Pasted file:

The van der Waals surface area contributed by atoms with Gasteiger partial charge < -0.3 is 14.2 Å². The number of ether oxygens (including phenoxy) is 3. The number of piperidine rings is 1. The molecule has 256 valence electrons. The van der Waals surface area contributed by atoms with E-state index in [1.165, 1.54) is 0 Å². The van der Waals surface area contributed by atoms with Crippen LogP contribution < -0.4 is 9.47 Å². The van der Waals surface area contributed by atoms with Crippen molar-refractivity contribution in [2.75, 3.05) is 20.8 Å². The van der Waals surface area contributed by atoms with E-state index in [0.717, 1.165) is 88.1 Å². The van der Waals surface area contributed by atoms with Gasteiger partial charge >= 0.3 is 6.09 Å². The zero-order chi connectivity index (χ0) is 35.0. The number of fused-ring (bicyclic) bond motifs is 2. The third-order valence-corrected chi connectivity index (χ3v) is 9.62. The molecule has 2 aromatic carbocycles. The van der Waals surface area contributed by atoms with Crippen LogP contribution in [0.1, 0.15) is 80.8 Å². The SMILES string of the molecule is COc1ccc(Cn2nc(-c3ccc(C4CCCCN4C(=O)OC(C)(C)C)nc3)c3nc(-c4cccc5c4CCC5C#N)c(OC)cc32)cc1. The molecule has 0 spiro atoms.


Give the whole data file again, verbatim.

The van der Waals surface area contributed by atoms with Gasteiger partial charge < -0.3 is 14.2 Å². The number of ether oxygens (including phenoxy) is 3. The number of piperidine rings is 1. The molecule has 256 valence electrons. The van der Waals surface area contributed by atoms with E-state index in [1.165, 1.54) is 0 Å². The van der Waals surface area contributed by atoms with Crippen LogP contribution < -0.4 is 9.47 Å². The van der Waals surface area contributed by atoms with Crippen molar-refractivity contribution in [2.75, 3.05) is 20.8 Å². The van der Waals surface area contributed by atoms with E-state index in [0.717, 1.165) is 88.1 Å². The van der Waals surface area contributed by atoms with Gasteiger partial charge >= 0.3 is 6.09 Å². The zero-order chi connectivity index (χ0) is 35.0. The number of fused-ring (bicyclic) bond motifs is 2. The third-order valence-corrected chi connectivity index (χ3v) is 9.62. The molecule has 2 aromatic carbocycles. The van der Waals surface area contributed by atoms with Crippen LogP contribution in [0.1, 0.15) is 80.8 Å². The SMILES string of the molecule is COc1ccc(Cn2nc(-c3ccc(C4CCCCN4C(=O)OC(C)(C)C)nc3)c3nc(-c4cccc5c4CCC5C#N)c(OC)cc32)cc1. The molecule has 0 spiro atoms.